That means the Scottish Government will contribute fully to a process to empower the Scottish Parliament and the Scottish people. We will bring forward constructive proposals for doing this.
I relayed this intention to the Prime Minister within minutes of the result being confirmed. That is how the Scottish Government intends to proceed.
I welcome the appointment of Lord Smith. He is a trusted person who has given great service to Scotland, and whose oversight of the Commonwealth Games Organising Committee was outstanding.
But I should say that David Cameron surprised me - and I suspect others in this chamber - with his statement on Friday morning, less than an hour after the outcome was confirmed. He said that change in Scotland should be in tandem and - in case we didn’t understand what that meant – at the same pace, as change in England and the rest of the UK.
That condition, as all of us know, would throw the entire process into delay and confusion. It would directly contradict the clear commitments made in the campaign.
The briefing from yesterday afternoon was decisively different from the Friday morning statement. That suggests that the UK Government recognises the importance of meeting its commitments. It’s crucial that they do so.
This parliament now has a responsibility to hold Westminster’s feet to the fire to ensure that the pledges are met. That’s not just a job for the Scottish Government – it’s one for all parties. In fact, there is a special obligation on the unionist parties. They promised further devolution; it is essential that they deliver.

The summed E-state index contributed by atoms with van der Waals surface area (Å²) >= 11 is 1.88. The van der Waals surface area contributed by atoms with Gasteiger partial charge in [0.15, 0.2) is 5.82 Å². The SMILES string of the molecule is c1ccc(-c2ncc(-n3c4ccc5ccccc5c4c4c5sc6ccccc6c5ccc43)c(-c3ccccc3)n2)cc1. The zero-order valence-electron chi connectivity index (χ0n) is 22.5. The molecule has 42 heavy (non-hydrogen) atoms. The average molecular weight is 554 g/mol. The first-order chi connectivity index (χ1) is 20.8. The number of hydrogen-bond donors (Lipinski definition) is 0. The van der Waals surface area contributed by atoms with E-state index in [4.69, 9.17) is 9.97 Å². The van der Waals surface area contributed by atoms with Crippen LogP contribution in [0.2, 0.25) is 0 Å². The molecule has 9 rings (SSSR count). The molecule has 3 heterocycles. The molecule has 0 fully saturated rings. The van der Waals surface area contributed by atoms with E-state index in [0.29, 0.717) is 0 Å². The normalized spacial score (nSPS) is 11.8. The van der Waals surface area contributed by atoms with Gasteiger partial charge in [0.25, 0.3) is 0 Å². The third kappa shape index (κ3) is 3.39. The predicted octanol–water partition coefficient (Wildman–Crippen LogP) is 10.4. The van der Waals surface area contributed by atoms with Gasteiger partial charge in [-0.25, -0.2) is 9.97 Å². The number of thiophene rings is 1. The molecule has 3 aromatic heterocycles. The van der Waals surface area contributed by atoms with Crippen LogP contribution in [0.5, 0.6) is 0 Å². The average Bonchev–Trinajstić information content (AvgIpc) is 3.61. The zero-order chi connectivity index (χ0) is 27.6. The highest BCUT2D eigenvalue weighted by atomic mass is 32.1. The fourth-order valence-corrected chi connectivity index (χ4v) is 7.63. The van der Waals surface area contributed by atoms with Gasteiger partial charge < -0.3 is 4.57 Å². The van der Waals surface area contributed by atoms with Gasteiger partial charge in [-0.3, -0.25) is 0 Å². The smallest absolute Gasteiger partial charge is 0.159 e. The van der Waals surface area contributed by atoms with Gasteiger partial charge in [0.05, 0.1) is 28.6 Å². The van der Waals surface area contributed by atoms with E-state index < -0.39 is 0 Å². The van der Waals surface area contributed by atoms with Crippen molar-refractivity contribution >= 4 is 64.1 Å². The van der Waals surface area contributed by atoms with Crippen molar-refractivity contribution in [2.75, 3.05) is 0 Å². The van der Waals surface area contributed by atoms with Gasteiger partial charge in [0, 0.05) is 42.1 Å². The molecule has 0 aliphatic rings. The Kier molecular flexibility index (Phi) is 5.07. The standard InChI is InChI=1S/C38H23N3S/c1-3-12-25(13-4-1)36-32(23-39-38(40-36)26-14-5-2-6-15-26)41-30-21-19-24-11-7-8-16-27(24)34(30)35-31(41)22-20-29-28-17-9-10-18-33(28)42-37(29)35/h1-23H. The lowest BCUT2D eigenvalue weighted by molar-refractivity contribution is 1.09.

But all parties should understand, that the true guardians of progress are not the political parties at Westminster, or the parties here at Holyrood, or Lord Smith – they are the energised electorate of this nation, the community of Scotland, who will not brook or tolerate any equivocation or delay.
I was struck by the statement yesterday by Graeme Smith of the STUC. I suspect he captured the feelings of many people in Scotland.
“The vast civic movement for meaningful and progressive change that has built up in the last two years is impatient for change and will not accept minimalist proposals developed in a pre-referendum context handed down on a take them or leave them basis…
“They are not going to be passive participants in the process or tolerate political obfuscation or compromise. The sooner the politicians recognise this and get down to working with civil society and the communities and people of Scotland to deliver a comprehensive new devolution settlement the better.'
The referendum debate engaged people in every community of the country. Its final outcome cannot be a last-minute deal between a small group of Westminster politicians.
Lord Smith has recognised the need to capture the energy of the referendum debate. All of us should support his commitment to consultation.